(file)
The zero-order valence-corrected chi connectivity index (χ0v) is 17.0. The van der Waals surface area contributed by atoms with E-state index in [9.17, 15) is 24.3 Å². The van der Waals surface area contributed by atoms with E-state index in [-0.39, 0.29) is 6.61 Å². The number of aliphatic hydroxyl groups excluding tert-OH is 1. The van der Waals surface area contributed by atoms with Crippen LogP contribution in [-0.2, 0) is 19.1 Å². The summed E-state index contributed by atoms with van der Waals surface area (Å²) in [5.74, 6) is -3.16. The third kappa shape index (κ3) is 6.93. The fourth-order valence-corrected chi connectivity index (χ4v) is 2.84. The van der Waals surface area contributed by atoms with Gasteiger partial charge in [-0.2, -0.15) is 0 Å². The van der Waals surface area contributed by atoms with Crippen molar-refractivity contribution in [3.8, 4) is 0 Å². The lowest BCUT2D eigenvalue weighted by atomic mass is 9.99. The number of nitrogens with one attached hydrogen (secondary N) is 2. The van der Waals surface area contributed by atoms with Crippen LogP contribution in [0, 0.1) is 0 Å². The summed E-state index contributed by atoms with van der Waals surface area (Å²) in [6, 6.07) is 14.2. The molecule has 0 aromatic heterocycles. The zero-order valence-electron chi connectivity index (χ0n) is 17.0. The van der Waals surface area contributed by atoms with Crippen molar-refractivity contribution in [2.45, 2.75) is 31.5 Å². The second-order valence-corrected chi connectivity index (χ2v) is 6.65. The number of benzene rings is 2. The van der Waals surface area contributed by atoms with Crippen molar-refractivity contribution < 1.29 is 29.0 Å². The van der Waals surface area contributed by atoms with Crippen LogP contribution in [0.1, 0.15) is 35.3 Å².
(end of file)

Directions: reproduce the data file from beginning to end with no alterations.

The zero-order valence-corrected chi connectivity index (χ0v) is 17.0. The van der Waals surface area contributed by atoms with E-state index in [9.17, 15) is 24.3 Å². The van der Waals surface area contributed by atoms with E-state index in [-0.39, 0.29) is 6.61 Å². The number of aliphatic hydroxyl groups excluding tert-OH is 1. The van der Waals surface area contributed by atoms with Crippen LogP contribution in [-0.2, 0) is 19.1 Å². The summed E-state index contributed by atoms with van der Waals surface area (Å²) in [5.74, 6) is -3.16. The third kappa shape index (κ3) is 6.93. The fourth-order valence-corrected chi connectivity index (χ4v) is 2.84. The van der Waals surface area contributed by atoms with Gasteiger partial charge in [-0.2, -0.15) is 0 Å². The van der Waals surface area contributed by atoms with Crippen molar-refractivity contribution in [3.8, 4) is 0 Å². The lowest BCUT2D eigenvalue weighted by atomic mass is 9.99. The number of nitrogens with one attached hydrogen (secondary N) is 2. The van der Waals surface area contributed by atoms with Crippen LogP contribution in [0, 0.1) is 0 Å². The summed E-state index contributed by atoms with van der Waals surface area (Å²) in [6, 6.07) is 14.2. The molecule has 0 aromatic heterocycles. The zero-order valence-electron chi connectivity index (χ0n) is 17.0. The van der Waals surface area contributed by atoms with Crippen molar-refractivity contribution in [2.45, 2.75) is 31.5 Å². The second-order valence-corrected chi connectivity index (χ2v) is 6.65. The number of benzene rings is 2. The van der Waals surface area contributed by atoms with Crippen molar-refractivity contribution < 1.29 is 29.0 Å². The van der Waals surface area contributed by atoms with Crippen LogP contribution in [0.1, 0.15) is 35.3 Å².